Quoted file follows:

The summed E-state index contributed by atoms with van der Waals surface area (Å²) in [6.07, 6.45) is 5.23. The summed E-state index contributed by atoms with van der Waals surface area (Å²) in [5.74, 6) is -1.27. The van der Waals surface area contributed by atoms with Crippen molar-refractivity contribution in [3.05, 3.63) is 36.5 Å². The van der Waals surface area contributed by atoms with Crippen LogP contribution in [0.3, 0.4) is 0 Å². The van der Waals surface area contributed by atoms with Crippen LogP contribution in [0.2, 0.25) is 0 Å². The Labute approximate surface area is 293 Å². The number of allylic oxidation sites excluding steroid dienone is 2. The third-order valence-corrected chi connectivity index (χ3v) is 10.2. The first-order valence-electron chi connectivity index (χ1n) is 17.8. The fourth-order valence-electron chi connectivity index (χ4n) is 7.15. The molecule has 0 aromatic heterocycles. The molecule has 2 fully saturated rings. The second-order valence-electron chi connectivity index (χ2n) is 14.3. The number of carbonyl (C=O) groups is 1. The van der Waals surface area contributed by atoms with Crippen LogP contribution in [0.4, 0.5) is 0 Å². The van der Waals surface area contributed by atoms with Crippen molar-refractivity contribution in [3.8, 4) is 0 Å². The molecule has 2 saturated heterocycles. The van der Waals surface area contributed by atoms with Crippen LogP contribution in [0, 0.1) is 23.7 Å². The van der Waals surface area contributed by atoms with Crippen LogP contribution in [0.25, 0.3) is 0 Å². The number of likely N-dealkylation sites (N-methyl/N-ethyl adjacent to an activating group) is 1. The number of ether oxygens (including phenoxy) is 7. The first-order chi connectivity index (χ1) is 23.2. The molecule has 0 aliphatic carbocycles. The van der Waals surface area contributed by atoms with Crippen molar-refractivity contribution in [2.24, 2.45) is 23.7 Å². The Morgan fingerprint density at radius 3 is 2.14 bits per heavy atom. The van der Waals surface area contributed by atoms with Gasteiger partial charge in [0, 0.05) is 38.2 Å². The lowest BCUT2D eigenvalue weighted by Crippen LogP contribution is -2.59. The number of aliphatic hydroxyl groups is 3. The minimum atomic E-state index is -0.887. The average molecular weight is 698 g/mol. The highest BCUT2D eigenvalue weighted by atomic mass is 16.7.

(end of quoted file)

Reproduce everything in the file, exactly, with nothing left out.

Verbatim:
The summed E-state index contributed by atoms with van der Waals surface area (Å²) in [6.07, 6.45) is 5.23. The summed E-state index contributed by atoms with van der Waals surface area (Å²) in [5.74, 6) is -1.27. The van der Waals surface area contributed by atoms with Crippen molar-refractivity contribution in [3.05, 3.63) is 36.5 Å². The van der Waals surface area contributed by atoms with Crippen LogP contribution in [0.3, 0.4) is 0 Å². The van der Waals surface area contributed by atoms with Crippen LogP contribution in [0.2, 0.25) is 0 Å². The Labute approximate surface area is 293 Å². The number of allylic oxidation sites excluding steroid dienone is 2. The third-order valence-corrected chi connectivity index (χ3v) is 10.2. The first-order valence-electron chi connectivity index (χ1n) is 17.8. The fourth-order valence-electron chi connectivity index (χ4n) is 7.15. The molecule has 0 aromatic heterocycles. The molecule has 2 fully saturated rings. The second-order valence-electron chi connectivity index (χ2n) is 14.3. The number of carbonyl (C=O) groups is 1. The van der Waals surface area contributed by atoms with Crippen LogP contribution in [0.4, 0.5) is 0 Å². The van der Waals surface area contributed by atoms with Crippen molar-refractivity contribution in [3.8, 4) is 0 Å². The molecule has 2 saturated heterocycles. The van der Waals surface area contributed by atoms with Crippen LogP contribution in [0, 0.1) is 23.7 Å². The van der Waals surface area contributed by atoms with Crippen LogP contribution in [0.25, 0.3) is 0 Å². The number of likely N-dealkylation sites (N-methyl/N-ethyl adjacent to an activating group) is 1. The number of ether oxygens (including phenoxy) is 7. The first-order chi connectivity index (χ1) is 23.2. The molecule has 0 aliphatic carbocycles. The van der Waals surface area contributed by atoms with Crippen molar-refractivity contribution in [2.24, 2.45) is 23.7 Å². The Morgan fingerprint density at radius 3 is 2.14 bits per heavy atom. The van der Waals surface area contributed by atoms with Gasteiger partial charge in [0, 0.05) is 38.2 Å². The lowest BCUT2D eigenvalue weighted by Crippen LogP contribution is -2.59. The number of aliphatic hydroxyl groups is 3. The minimum atomic E-state index is -0.887. The average molecular weight is 698 g/mol. The highest BCUT2D eigenvalue weighted by atomic mass is 16.7.